Alan Johnson: There have been three military operations in Gaza since 2008. Not just Israelis and Gazans, but the international community are increasing vocal in saying we need to avoid a fourth round if possible. Udi Dekel and Shlomo Brom of the Institute for National Security Studies (INSS) have proposed the policy of ‘reconstruction for demilitarisation’. What is your general assessment of the broad approach taken in the Dekel and Brom paper?
Einat Wilf: I share the assessment that it is good to put the idea of demilitarisation on the table. Whether we are talking about the negotiations with the Palestinian Authority (PA) or the conflict in Gaza, I think it’s very smart. And to put it in the context of reconstruction is also very smart, because it sends an important message: we are not at war with the people of Gaza, we are war with Hamas and its ideology.
Having said that, we have to think about the conditions under which demilitarisation has happened before and could happen in Gaza.
First, demilitarisation happens when a power is willing to enforce it and controls the area that is to be demilitarised. That used to mean a victorious power. We have examples of that in history, but clear defeats and surrenders are phenomena that we haven’t had in quite a while. There was a time when armies surrendered and then another power could move in and achieve things. I don’t think there will be surrender in this case.
Second, demilitarisation happens when a power is willing to accept the protection of another power. For example, the West Bank could agree to be under the protection either of the Israeli Defence Forces or the Jordanian Army, while Gaza could agree to be under the control of the Egyptian military. In this scenario, another power is responsible not just for demilitarisation but for protection. No-one will agree to be demilitarised without getting protection from someone else: they need to know who will defend them. Ideally, Egypt would protect the Gazans. Until it does so, I don’t think we have a solution.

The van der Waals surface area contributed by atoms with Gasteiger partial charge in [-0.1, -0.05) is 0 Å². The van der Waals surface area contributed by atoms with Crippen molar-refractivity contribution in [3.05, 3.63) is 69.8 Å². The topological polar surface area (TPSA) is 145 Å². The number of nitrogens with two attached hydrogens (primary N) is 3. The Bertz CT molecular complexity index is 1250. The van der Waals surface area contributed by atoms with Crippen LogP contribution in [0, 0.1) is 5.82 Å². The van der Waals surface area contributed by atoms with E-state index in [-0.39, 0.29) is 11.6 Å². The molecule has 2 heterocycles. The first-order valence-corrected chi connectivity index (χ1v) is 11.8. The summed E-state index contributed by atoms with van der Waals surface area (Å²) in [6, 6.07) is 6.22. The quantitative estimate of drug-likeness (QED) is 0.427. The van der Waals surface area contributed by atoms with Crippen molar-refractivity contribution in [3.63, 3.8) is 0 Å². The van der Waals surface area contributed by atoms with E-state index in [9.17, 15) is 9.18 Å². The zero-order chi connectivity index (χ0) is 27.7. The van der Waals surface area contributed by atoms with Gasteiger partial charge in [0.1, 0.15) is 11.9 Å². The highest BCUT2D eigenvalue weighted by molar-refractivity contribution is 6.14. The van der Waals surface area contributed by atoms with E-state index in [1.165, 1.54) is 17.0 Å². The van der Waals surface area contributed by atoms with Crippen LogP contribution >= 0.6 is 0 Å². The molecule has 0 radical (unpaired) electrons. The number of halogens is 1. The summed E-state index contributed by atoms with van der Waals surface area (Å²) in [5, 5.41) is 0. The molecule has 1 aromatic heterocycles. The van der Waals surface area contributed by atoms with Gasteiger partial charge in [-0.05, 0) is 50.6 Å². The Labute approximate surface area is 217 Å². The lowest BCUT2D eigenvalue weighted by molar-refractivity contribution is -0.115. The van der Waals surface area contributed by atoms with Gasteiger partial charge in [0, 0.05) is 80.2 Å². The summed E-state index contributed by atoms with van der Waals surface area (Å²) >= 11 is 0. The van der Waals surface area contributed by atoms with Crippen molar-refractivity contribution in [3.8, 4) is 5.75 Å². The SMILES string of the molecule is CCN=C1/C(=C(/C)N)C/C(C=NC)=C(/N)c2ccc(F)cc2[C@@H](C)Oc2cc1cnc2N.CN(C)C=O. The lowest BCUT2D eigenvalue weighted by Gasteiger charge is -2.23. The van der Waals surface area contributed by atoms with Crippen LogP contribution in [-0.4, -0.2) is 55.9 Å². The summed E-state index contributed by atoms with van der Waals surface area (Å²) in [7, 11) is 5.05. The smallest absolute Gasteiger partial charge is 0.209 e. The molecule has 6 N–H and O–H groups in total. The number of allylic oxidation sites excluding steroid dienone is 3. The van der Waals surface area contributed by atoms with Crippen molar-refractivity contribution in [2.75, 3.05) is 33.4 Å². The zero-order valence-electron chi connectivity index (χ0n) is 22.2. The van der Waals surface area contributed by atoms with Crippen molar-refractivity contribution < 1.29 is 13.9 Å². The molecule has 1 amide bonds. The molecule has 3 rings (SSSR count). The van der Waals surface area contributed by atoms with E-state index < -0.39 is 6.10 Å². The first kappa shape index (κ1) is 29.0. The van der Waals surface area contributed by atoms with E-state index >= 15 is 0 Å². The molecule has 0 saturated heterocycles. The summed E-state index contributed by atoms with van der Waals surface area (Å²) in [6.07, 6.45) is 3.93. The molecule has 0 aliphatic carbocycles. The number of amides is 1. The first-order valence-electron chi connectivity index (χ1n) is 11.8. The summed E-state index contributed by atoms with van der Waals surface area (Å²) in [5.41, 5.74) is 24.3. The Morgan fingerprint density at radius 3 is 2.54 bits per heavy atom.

There is a third way. You might have a country that is willing to offer protection in the context of a wider peace agreement. Again, I don’t see that being close.
More: if Hamas is going to be in control, we need to accept we will continue to be in a state of war. We need to make it clear that we are in a state of war by closing borders, having absolutely no economic connection, and by making it clear that as far as we’re concerned they have a border with Egypt. As long as it’s clear to the people of Gaza that we wish them well, it is not our job to make them have a better life. That is their job. But if they chose to have a government that is at war with us, then we’ll be at war with them. I don’t think we need to deny that fact.
AJ: One of your roles is to be a roving ambassador for Israel. What is your sense of the impact of this current conflict on Israel’s global standing? Also, if Israel was to adopt a policy of closing the border with Gaza what impact would that measure have on global public opinion about Israel?
EW: I’ll start with the second part of that question. If Israel were to do that, we’d have to do it in a way that got international approval and international understanding that Israel is not occupying Gaza, period. That is something which we did not get after the disengagement in 2005. We need to complete the disengagement so that there’s no debate about whether we occupy Gaza or not. It has to be clear that we’re not and we don’t have responsibility for what happens there. We can say that we’re going to stop armaments from getting in, but other than that, we have nothing to do with Gaza.
That approach would highlight the fact that Egypt is there. Very few people understand that since 2005 Gaza has a direct border with Egypt. Some people might call it the ‘Egyptian-Israeli siege’, but almost everyone will just talk about ‘the Israeli siege’ without recognising Egypt plays a very important role.
In terms of the impact of this conflict on Israel’s standing, we started out very well, with a high level of legitimacy. I think there was a moment when we took a major hit, when the numbers of casualties started to rise and people were beginning to question our conduct of the operation. However, now I feel that there is a bit of a rebalancing again, as more evidence emerges; for example, journalists leaving Gaza are saying that they were not truly able to report what was going on there. So, I think the jury’s still out.
A final thought: the Western mindset is keen for solutions; things that tie everything in a nice bow. In our region we have to accept that not everything can be tied in a nice bow.